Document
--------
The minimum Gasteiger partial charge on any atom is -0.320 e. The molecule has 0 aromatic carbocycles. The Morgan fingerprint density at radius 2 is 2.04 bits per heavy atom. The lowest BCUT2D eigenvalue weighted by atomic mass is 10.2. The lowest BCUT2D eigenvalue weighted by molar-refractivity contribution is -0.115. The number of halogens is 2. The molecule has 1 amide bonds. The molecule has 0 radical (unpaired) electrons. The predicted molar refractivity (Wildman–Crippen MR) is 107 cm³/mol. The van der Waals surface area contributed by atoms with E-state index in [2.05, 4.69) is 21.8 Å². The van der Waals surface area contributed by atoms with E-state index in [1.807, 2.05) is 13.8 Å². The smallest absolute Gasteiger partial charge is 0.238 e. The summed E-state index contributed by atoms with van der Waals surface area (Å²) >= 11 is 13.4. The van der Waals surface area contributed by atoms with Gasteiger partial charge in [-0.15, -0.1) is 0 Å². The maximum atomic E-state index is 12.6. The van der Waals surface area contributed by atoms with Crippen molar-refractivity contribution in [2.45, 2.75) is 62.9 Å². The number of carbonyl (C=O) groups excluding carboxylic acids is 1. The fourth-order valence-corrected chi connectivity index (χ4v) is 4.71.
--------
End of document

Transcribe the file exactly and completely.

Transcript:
The minimum Gasteiger partial charge on any atom is -0.320 e. The molecule has 0 aromatic carbocycles. The Morgan fingerprint density at radius 2 is 2.04 bits per heavy atom. The lowest BCUT2D eigenvalue weighted by atomic mass is 10.2. The lowest BCUT2D eigenvalue weighted by molar-refractivity contribution is -0.115. The number of halogens is 2. The molecule has 1 amide bonds. The molecule has 0 radical (unpaired) electrons. The predicted molar refractivity (Wildman–Crippen MR) is 107 cm³/mol. The van der Waals surface area contributed by atoms with E-state index in [2.05, 4.69) is 21.8 Å². The van der Waals surface area contributed by atoms with E-state index in [1.807, 2.05) is 13.8 Å². The smallest absolute Gasteiger partial charge is 0.238 e. The summed E-state index contributed by atoms with van der Waals surface area (Å²) >= 11 is 13.4. The van der Waals surface area contributed by atoms with Gasteiger partial charge in [-0.15, -0.1) is 0 Å². The maximum atomic E-state index is 12.6. The van der Waals surface area contributed by atoms with Crippen molar-refractivity contribution in [2.45, 2.75) is 62.9 Å². The number of carbonyl (C=O) groups excluding carboxylic acids is 1. The fourth-order valence-corrected chi connectivity index (χ4v) is 4.71.